If every day could be like this...
Wandering through Central Park should be one of the best things you do in your life, if you're doing it right. It's beautiful in the Fall, and the green of summer is mesmerizing albeit the heat can keep you at home leaving the Park to braver souls than you. Today was near perfect, and there wasn't much holding us back from exploring it for the first time as a family. We considered calling our friend Betsy, but we realized that this really was the first time we would wander this special place as a family, and we slipped up from Brooklyn with more giggles than sweat, for the first time in weeks. We couldn't have stumbled upon a much better day to find ourselves together and walking through Central Park without any kind of specific destination in mind.
Central Park as a whole is a bit of a wonder, certainly something to marvel at, at least, if you're looking through the right eyes. However, there are parts of Central Park that are some of my favorite places in the world, and the Conservatory Water is one of them. Sailboats for rent...the buildings on Fifth Avenue looming...The Met just up the road a bit. If you don't love Conservatory Waters you've either never been or you need some kind of therapy.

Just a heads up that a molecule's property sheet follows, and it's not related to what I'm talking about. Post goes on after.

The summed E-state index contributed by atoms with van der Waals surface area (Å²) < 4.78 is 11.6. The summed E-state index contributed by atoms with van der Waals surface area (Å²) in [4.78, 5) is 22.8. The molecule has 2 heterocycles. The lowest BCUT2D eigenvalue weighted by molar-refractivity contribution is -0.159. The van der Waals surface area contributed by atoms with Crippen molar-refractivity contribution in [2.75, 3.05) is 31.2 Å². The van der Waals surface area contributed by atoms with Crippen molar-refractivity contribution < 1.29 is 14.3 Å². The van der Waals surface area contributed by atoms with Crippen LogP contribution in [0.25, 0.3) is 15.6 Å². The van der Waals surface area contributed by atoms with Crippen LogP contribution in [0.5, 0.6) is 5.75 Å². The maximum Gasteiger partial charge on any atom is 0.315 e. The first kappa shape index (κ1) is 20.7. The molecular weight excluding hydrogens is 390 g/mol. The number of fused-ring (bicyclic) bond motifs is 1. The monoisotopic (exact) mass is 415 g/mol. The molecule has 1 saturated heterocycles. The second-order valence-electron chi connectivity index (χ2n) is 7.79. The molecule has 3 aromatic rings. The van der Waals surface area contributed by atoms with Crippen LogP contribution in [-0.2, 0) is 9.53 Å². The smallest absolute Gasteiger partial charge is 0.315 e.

Zoey fed the birds, although I'm quite certain that she wasn't supposed to. It was tofu so at the very least it was an extremely healthy alternative for them. We watched the sailboats and wondered at the skyline all around us. We played in the grass and stopped to meet every dog on the entire East side of the park. We stopped to listen to a Jazz trio and watch a ballerina, and Zoey chased pigeons by the dozen. Dad found himself wore out by the end of the day, antibiotics and age working against what were once infatigable (Why isn't that a word? Why do we have to use indefatigable?) legs and enthusiasm. When Dad gets wore down, Dad gets crunchy, and crunchy quick, so we made haste for the subway and home where the rest that the doctors in Newark suggested I take was more readily available. Standing on the F Train for a dozen stops, and then walking twenty or so blocks of mid-town Manhattan likely wasn't what they were getting at.
As the day ended, and we hustled for the train, it was easy to forget that we just spent an entire day doing what a million people around the world would love to do, and fatigue gave way to gratefulness. We're such ridiculously lucky people it's not even funny...well, okay, it's a little funny, for us.